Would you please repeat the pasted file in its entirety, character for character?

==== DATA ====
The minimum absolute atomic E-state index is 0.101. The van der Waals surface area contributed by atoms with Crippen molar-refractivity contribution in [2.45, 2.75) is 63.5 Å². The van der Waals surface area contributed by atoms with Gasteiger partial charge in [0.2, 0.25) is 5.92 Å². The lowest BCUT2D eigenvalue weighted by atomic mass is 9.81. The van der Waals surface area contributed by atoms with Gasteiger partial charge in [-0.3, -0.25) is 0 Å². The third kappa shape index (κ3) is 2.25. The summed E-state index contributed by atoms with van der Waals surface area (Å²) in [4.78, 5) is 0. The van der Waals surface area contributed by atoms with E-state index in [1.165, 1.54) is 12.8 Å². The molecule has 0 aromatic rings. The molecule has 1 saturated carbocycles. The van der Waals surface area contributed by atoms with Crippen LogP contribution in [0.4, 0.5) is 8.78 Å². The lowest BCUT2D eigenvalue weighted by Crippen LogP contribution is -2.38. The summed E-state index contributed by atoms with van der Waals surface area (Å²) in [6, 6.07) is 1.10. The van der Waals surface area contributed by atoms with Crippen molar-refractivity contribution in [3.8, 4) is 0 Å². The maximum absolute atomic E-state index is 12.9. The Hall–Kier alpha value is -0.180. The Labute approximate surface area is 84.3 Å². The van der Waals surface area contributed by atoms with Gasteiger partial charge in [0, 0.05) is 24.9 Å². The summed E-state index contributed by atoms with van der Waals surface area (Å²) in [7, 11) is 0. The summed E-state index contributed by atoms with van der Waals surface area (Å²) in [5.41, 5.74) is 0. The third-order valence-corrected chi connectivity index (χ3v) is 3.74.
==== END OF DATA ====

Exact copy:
The minimum absolute atomic E-state index is 0.101. The van der Waals surface area contributed by atoms with Crippen molar-refractivity contribution in [2.45, 2.75) is 63.5 Å². The van der Waals surface area contributed by atoms with Gasteiger partial charge in [0.2, 0.25) is 5.92 Å². The lowest BCUT2D eigenvalue weighted by atomic mass is 9.81. The van der Waals surface area contributed by atoms with Gasteiger partial charge in [-0.3, -0.25) is 0 Å². The third kappa shape index (κ3) is 2.25. The summed E-state index contributed by atoms with van der Waals surface area (Å²) in [4.78, 5) is 0. The van der Waals surface area contributed by atoms with E-state index in [1.165, 1.54) is 12.8 Å². The molecule has 0 aromatic rings. The molecule has 1 saturated carbocycles. The van der Waals surface area contributed by atoms with Crippen LogP contribution in [0.4, 0.5) is 8.78 Å². The lowest BCUT2D eigenvalue weighted by Crippen LogP contribution is -2.38. The summed E-state index contributed by atoms with van der Waals surface area (Å²) in [6, 6.07) is 1.10. The van der Waals surface area contributed by atoms with Crippen molar-refractivity contribution in [3.8, 4) is 0 Å². The maximum absolute atomic E-state index is 12.9. The Hall–Kier alpha value is -0.180. The Labute approximate surface area is 84.3 Å². The van der Waals surface area contributed by atoms with Gasteiger partial charge in [0, 0.05) is 24.9 Å². The summed E-state index contributed by atoms with van der Waals surface area (Å²) in [7, 11) is 0. The summed E-state index contributed by atoms with van der Waals surface area (Å²) in [5.41, 5.74) is 0. The third-order valence-corrected chi connectivity index (χ3v) is 3.74.